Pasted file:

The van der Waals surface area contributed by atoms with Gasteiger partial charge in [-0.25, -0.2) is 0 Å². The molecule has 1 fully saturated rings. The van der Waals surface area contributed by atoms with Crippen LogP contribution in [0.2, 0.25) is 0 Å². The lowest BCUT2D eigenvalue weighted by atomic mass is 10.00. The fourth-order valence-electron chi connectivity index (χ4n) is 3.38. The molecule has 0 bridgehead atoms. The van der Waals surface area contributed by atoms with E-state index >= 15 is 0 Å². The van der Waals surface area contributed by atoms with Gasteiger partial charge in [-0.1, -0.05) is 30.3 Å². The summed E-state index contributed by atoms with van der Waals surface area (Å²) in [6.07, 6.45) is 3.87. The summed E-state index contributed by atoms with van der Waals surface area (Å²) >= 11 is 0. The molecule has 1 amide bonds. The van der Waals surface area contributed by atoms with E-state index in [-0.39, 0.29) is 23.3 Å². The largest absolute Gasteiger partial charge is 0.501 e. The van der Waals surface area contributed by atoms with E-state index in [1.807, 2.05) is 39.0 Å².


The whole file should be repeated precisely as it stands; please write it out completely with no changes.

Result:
The van der Waals surface area contributed by atoms with Gasteiger partial charge in [-0.25, -0.2) is 0 Å². The molecule has 1 fully saturated rings. The van der Waals surface area contributed by atoms with Crippen LogP contribution in [0.2, 0.25) is 0 Å². The lowest BCUT2D eigenvalue weighted by atomic mass is 10.00. The fourth-order valence-electron chi connectivity index (χ4n) is 3.38. The molecule has 0 bridgehead atoms. The van der Waals surface area contributed by atoms with E-state index >= 15 is 0 Å². The van der Waals surface area contributed by atoms with Gasteiger partial charge in [-0.1, -0.05) is 30.3 Å². The summed E-state index contributed by atoms with van der Waals surface area (Å²) in [6.07, 6.45) is 3.87. The summed E-state index contributed by atoms with van der Waals surface area (Å²) >= 11 is 0. The molecule has 1 amide bonds. The van der Waals surface area contributed by atoms with E-state index in [-0.39, 0.29) is 23.3 Å². The largest absolute Gasteiger partial charge is 0.501 e. The van der Waals surface area contributed by atoms with E-state index in [1.807, 2.05) is 39.0 Å².